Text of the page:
THE COKATO BOWLING CENTER


The sounds of rolling balls and crashing pins came to an end on Friday, April 17, 1966. That evening, the last game of bowling was played at the Cokato Bowling Center. While not really a long-standing institution in the city, the bowling alley was a popular spot for people to gather and spend time with family and friends.

In a building owned by George Buther at 370 Broadway Avenue South (now home to Paulson Law Offices and Betsy’s Attic Consignments), the story of the bowling alley began. September 15, 1940 saw the opening of this new business. It included a soda fountain for soft drinks and light lunches, four bowling lanes, seating for nearly fifty spectators, and seventy-five lockers in the basement. All this for the cost of $20,000 to the owners.

The owners were two men from Minneapolis, William Erickson and Stan Copouls. Prior to their bowling venture, Copouls worked for the National Tea Company and Erickson for Northland Creameries. Of interest to the Cokato Enterprise was their status as “young, unmarried men.”

The hours of the new Cokato Bowling Center were weekdays from 9:00 a.m. to midnight, and Sundays from 1:00 p.m. to midnight. A person could bowl for 15¢ per line. Leagues were quickly formed for interested bowlers in Cokato and surrounding communities.

Copuls and Erickson’s stake in the bowling alley did not last long. Thirteen month later, in November 1942, the alley was sold to Lyle Manther of Blue Earth. The entry of the United States into World War II led to the previous owner’s induction into the military.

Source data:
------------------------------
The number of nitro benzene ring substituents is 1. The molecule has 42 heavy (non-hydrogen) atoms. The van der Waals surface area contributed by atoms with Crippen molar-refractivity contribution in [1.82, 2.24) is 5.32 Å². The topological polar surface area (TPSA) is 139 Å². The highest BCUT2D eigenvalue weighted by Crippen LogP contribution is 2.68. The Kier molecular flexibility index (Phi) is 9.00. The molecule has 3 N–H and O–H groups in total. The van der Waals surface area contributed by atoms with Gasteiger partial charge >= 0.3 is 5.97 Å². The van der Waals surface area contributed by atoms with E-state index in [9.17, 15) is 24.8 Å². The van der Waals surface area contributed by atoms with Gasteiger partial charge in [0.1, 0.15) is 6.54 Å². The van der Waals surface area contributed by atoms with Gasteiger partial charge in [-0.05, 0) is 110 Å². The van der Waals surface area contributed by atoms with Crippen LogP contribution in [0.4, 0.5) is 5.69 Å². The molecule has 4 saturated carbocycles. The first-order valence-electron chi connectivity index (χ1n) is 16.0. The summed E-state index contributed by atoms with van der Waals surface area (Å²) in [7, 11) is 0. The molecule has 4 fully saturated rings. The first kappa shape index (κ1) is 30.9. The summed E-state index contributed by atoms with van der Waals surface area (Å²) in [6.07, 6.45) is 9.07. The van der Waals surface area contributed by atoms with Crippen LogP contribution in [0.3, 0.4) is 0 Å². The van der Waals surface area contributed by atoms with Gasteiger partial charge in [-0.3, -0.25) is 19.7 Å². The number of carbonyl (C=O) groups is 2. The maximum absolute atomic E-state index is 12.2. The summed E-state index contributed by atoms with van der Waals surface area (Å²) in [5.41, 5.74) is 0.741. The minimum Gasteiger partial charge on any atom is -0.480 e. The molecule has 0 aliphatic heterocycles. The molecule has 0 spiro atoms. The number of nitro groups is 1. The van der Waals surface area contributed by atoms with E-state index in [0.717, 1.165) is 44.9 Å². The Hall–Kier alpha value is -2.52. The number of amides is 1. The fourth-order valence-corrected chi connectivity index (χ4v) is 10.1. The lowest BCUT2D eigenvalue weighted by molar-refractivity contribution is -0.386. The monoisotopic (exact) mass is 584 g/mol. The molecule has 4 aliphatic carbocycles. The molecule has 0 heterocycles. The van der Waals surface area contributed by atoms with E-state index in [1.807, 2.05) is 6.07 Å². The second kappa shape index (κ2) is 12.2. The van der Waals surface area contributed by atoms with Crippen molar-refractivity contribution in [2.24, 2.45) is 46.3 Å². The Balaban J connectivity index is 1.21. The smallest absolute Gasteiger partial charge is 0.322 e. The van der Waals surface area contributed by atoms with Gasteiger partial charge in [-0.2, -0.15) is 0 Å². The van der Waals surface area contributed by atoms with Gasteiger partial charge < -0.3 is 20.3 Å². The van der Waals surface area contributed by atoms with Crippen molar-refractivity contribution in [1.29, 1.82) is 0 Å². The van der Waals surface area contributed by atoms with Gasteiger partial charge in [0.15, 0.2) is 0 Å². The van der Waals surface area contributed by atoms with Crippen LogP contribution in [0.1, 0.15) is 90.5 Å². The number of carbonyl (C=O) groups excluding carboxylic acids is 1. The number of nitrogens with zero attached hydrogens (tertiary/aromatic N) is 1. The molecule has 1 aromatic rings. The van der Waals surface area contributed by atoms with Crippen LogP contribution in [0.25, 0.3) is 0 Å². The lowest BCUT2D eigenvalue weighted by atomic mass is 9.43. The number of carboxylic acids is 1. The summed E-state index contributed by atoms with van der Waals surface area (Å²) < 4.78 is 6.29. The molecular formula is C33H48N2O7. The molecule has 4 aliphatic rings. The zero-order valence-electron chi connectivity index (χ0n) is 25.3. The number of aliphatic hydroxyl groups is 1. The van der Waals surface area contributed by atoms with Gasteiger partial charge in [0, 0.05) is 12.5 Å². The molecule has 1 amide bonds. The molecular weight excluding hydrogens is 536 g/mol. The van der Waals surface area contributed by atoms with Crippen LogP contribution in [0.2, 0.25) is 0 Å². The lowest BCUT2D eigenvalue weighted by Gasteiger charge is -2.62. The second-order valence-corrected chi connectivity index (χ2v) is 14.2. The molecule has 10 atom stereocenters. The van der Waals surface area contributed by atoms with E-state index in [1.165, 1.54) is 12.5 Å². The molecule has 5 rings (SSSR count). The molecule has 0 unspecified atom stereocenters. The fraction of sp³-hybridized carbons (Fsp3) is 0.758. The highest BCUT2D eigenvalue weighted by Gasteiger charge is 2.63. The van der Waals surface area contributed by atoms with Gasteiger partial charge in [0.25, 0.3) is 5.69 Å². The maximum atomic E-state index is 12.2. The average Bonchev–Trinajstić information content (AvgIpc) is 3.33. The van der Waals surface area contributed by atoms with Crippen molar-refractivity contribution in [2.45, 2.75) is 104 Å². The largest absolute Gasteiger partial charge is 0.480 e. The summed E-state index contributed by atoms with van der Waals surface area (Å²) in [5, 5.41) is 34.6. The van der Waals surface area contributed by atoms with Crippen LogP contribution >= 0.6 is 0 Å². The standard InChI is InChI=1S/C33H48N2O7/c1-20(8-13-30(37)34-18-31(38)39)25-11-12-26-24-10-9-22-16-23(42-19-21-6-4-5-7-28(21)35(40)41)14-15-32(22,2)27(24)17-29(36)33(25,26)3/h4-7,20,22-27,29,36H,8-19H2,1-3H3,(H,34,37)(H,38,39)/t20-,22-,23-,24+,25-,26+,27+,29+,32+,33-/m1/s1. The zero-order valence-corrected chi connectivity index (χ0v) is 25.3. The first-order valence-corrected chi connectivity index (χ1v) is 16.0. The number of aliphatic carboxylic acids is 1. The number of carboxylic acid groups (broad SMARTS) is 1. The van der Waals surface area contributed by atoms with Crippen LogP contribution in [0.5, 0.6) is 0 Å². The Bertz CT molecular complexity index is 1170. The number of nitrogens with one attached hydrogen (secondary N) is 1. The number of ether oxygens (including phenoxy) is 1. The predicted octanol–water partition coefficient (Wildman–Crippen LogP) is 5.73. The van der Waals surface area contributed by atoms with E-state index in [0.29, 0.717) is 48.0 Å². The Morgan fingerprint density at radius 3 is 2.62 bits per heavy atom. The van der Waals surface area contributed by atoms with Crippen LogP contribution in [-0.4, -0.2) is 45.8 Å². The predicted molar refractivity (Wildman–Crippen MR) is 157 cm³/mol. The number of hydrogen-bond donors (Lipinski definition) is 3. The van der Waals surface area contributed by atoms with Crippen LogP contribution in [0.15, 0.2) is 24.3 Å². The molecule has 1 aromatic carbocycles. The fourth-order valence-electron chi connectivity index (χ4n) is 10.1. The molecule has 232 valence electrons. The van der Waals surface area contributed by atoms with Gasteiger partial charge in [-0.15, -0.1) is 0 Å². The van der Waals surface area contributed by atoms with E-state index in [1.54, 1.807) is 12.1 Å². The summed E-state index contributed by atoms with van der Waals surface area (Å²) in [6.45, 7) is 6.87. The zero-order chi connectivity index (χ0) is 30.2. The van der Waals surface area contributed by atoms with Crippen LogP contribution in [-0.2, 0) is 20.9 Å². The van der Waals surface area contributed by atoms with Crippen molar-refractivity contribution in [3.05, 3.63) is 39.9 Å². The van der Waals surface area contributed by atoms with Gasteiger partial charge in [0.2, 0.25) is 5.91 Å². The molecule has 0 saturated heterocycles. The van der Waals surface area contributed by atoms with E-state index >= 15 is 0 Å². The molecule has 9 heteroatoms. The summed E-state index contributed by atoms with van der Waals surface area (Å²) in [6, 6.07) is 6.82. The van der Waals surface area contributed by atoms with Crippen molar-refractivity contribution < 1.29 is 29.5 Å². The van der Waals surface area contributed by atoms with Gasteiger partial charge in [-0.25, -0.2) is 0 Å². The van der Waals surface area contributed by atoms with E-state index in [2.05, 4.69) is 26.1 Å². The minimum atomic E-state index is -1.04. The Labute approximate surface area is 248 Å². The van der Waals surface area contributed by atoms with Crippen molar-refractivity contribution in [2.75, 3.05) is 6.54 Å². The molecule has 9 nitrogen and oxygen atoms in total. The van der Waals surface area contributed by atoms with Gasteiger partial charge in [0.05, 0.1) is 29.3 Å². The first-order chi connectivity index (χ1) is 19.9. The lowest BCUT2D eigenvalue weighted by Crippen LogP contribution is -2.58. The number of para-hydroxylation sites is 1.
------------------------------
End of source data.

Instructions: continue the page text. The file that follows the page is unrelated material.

Manther’s purchase was the first of many ownership changes at the bowling center. During that period of the late 1940s, until the purchase in May 1949 by Bertha and Roy Young, at least four other people operated the alley.

In late-April 1960, proprietor Walter Hayes proudly announced his plans to upgrade the alley. An ad in the Enterprise told of the plans to expand from four lanes to eight, add automatic pin spotters, and install air conditioning. The eight lanes idea was fascinating, considering the building was only twenty-seven feet wide.


Almost exactly six year later, Mrs. Shirley Hayes announced the closing of the alley. The building was purchased by Dick Kallstrom of K&K T.V. and Appliances, who would move his business from its current locale in the Jack & Jill Building.

After barely a quarter-century, bowling in Cokato finished the tenth frame.

Left: The exterior of the bowling alley, taken from a street scene postcard in 1943. We have no interior pictures of the center. If anyone has some they would be willing to donate, please contact the museum.

©Cokato Historical Society, 2004